The design behind Maraya Concert Hall in Saudi Arabia – the world’s largest mirror-clad building

Maraya Concert Hall features 9740 square metres of custom-designed mirror glass

Designed by Giò Forma and Black Engineering, the 500-seat Maraya Concert Hall in Saudi Arabia has been named the world’s largest mirror-clad building by Guinness World Records.

Featuring some 9740 square metres of custom-designed mirror glass, the cube-shaped structure in Hegra, Saudi Arabia is located 22 kilometres from Al-Hijr Archaeological Site, the Kingdom’s first UNESCO World Heritage Site.

Giò Forma’s Italian-German group of Florian Boje, Cristiana Picco and Claudio Santucci headed the architecture and design team, while Massimo Fogliati and Fabio Pavanetto of Black Engineering managed the project.

The stunning public building, whose name means ‘mirror’ in English, was commissioned by the Royal Commission of Al-‘Ula (RCU).

Maraya Concert Hall

The project is already generating global interest. Famous Moroccan singer Aziza Jalal and Italy’s Andrea Bocelli have both performed in the state-of-the-art performance centre. The site has been a popular one for artists and architects, dating back to the Nabataean civilisation.

Maraya Concert Hall’s unique design promises to contribute significantly to Saudi Arabia’s tourism drive.

Completed in 2018, the building uses its mirror cladding to generate a mirage-like impression of its surrounding environment. The cladding is the first of its kind and was developed specifically for the project by Guardian Glass.

“Well, building a mirror cube as ‘the’ landmark for Al-‘Ula was a big responsibility. We shared this task and decision with the RCU team.

So the first challenge was to make sure we were doing the ‘right thing’,” says Boje.

He adds: “Over the years we have experimented a lot with mirrors, but doing this [at] giant [size], outdoors and in the desert, was something challenging. We had to investigate deeply and had to pioneer unexplored solutions to get the surfaces flush and reflective.

“After looking into the landscape, history and architecture of Al-‘Ula, I did a sketch and instinctively wrote on it: ‘Nothing visible should be built here’.”

He explains: “The mirror concept was born from that conclusion. We also understood that Al-‘Ula deserves a unique architectural attitude and so we decided to create ‘Land- Art-Architecture’ – thereby also creating a new genre or terminology.

“We learned a lot from the natural landscape and the Nabataean architecture. In Al-‘Ula, tomb buildings and natural stone shelters are both crafted by subtraction; so human sculpting or natural forces, erosion, are the traditional design tools,” he says.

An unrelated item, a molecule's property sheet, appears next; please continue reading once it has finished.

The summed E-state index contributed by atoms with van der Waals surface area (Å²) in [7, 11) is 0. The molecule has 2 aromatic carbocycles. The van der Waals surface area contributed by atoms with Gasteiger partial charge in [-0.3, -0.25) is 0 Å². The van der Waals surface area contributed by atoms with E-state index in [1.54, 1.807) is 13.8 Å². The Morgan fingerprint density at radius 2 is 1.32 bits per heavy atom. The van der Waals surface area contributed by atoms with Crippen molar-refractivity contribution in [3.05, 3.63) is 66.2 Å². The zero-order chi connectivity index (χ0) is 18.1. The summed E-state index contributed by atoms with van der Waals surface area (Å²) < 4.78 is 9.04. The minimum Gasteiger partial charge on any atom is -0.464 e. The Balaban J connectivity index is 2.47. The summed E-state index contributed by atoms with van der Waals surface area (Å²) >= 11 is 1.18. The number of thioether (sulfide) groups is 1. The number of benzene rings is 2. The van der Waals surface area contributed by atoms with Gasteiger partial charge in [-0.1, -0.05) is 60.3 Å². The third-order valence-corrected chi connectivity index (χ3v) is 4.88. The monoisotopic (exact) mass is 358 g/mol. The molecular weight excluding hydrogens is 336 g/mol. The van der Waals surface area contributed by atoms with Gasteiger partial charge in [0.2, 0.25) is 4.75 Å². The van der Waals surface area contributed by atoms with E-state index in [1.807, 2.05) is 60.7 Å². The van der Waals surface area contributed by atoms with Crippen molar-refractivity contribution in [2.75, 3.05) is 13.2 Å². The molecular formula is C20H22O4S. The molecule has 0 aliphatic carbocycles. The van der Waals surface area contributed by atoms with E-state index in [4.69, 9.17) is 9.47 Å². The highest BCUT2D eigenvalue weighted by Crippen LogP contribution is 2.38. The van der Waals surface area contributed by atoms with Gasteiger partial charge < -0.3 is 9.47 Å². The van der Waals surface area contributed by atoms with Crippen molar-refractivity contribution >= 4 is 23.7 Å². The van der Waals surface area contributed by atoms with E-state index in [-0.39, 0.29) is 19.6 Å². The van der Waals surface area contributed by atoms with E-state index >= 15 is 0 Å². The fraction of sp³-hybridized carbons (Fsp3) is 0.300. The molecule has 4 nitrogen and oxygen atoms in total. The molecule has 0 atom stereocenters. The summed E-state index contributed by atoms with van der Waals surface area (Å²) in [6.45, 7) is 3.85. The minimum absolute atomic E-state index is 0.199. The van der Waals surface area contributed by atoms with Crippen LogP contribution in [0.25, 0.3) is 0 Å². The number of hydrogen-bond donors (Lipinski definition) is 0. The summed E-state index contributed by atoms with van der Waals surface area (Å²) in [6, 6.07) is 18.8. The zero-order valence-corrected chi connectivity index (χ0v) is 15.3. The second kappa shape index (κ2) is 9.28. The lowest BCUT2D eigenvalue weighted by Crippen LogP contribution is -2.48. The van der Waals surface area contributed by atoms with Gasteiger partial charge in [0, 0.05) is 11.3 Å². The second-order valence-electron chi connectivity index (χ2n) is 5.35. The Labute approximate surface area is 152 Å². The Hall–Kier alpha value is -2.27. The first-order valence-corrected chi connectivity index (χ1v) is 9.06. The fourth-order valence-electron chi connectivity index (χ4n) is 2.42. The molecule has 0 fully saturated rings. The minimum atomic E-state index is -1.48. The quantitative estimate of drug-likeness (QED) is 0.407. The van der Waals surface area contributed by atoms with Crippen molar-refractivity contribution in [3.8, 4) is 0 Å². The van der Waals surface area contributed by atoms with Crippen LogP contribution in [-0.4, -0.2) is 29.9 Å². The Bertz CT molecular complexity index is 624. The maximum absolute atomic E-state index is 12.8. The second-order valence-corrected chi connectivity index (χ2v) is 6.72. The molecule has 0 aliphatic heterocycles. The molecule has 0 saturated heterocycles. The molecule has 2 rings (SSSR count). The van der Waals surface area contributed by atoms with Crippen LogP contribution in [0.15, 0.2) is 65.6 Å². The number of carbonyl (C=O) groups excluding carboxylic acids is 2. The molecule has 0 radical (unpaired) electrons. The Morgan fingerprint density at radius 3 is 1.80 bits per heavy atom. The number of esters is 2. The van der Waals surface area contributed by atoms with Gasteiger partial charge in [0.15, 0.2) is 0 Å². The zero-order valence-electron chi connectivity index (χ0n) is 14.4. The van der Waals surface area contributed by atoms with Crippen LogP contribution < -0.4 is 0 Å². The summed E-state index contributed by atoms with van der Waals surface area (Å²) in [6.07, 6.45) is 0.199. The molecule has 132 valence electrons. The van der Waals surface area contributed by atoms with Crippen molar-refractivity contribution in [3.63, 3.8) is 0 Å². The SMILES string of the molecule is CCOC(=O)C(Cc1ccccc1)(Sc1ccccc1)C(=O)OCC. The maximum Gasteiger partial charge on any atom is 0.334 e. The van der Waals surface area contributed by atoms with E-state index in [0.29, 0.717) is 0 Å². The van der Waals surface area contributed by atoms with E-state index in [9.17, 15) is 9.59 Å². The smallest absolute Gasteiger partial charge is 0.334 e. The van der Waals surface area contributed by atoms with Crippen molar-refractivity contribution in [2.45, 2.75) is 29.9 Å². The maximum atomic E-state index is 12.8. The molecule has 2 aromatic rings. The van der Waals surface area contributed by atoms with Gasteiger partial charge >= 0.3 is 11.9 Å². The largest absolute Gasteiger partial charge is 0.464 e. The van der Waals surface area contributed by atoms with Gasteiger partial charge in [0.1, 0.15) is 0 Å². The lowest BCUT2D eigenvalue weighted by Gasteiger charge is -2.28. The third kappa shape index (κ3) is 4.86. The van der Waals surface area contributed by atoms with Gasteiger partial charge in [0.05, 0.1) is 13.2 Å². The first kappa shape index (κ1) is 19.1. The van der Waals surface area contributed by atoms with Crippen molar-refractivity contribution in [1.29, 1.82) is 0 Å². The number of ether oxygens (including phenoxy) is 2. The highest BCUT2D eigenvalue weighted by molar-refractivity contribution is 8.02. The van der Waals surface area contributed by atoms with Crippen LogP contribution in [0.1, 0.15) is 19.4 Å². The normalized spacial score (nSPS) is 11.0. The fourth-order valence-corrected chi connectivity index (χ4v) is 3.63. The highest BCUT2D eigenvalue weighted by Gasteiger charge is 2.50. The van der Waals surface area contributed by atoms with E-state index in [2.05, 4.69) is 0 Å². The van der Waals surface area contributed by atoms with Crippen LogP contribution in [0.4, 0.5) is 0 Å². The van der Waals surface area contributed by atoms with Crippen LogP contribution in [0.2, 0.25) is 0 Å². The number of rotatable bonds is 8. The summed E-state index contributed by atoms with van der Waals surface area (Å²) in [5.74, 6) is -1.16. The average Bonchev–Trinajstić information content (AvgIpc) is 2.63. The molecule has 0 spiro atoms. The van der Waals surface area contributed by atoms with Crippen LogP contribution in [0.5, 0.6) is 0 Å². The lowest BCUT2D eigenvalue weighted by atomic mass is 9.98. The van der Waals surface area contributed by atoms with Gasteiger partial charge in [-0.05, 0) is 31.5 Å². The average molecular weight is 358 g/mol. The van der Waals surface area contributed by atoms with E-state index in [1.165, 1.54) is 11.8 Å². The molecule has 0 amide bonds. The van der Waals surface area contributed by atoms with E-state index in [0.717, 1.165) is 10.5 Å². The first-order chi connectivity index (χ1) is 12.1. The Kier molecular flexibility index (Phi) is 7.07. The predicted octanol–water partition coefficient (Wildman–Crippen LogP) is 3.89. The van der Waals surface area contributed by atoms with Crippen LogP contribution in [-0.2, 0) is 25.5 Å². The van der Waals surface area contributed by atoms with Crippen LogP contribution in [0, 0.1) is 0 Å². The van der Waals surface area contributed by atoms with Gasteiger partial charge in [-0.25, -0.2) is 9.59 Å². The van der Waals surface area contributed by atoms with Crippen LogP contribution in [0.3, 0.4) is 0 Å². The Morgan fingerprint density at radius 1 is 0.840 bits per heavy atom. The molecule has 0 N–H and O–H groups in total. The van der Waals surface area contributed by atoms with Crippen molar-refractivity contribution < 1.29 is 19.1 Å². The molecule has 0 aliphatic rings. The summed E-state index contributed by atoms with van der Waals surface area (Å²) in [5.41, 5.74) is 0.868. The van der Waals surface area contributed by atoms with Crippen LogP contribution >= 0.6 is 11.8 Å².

“The pure shape of the well-proportioned cubic volume with minor subtractions was the most obvious shape for us. The mirrored volume dialogues and ‘flirts’ with dramatic rocks and skies. But it is still an ‘art’ statement. The architectural functions, concert hall, art pavilion and restaurants became more mysterious than obvious,” Boje concludes.

Jasmin Hodzic, AME Marketing Director at Guardian Glass, adds: “The mirrored glass façade of the building captures the essence and mystery of the Al-‘Ula valley. We are proud to have contributed to this Guinness World Record.”

Massimo Fogliati of Black Engineering

The firm locally manufactured an exterior mirror based on its UltraMirror interior glass solution. UltraMirror is known for its durability; it is designed to withstand corrosion and stand up to chemicals and clouding.

Claudio Santucci, Cristiana Picco + Florian Boje, of Giò Forma Studio

The main contractor for this record-breaking ‘land-art-architecture’ project was MMG KSA, with the project and creative management by Black Engineering and general engineering by Gap Progetti.

According to Boje, “The entire process from concept to delivery was squeezed into six months, and construction took 76 days.”

The dynamic team is currently completing Al-‘Ula Airport, while following their other global projects from its base in Italy.

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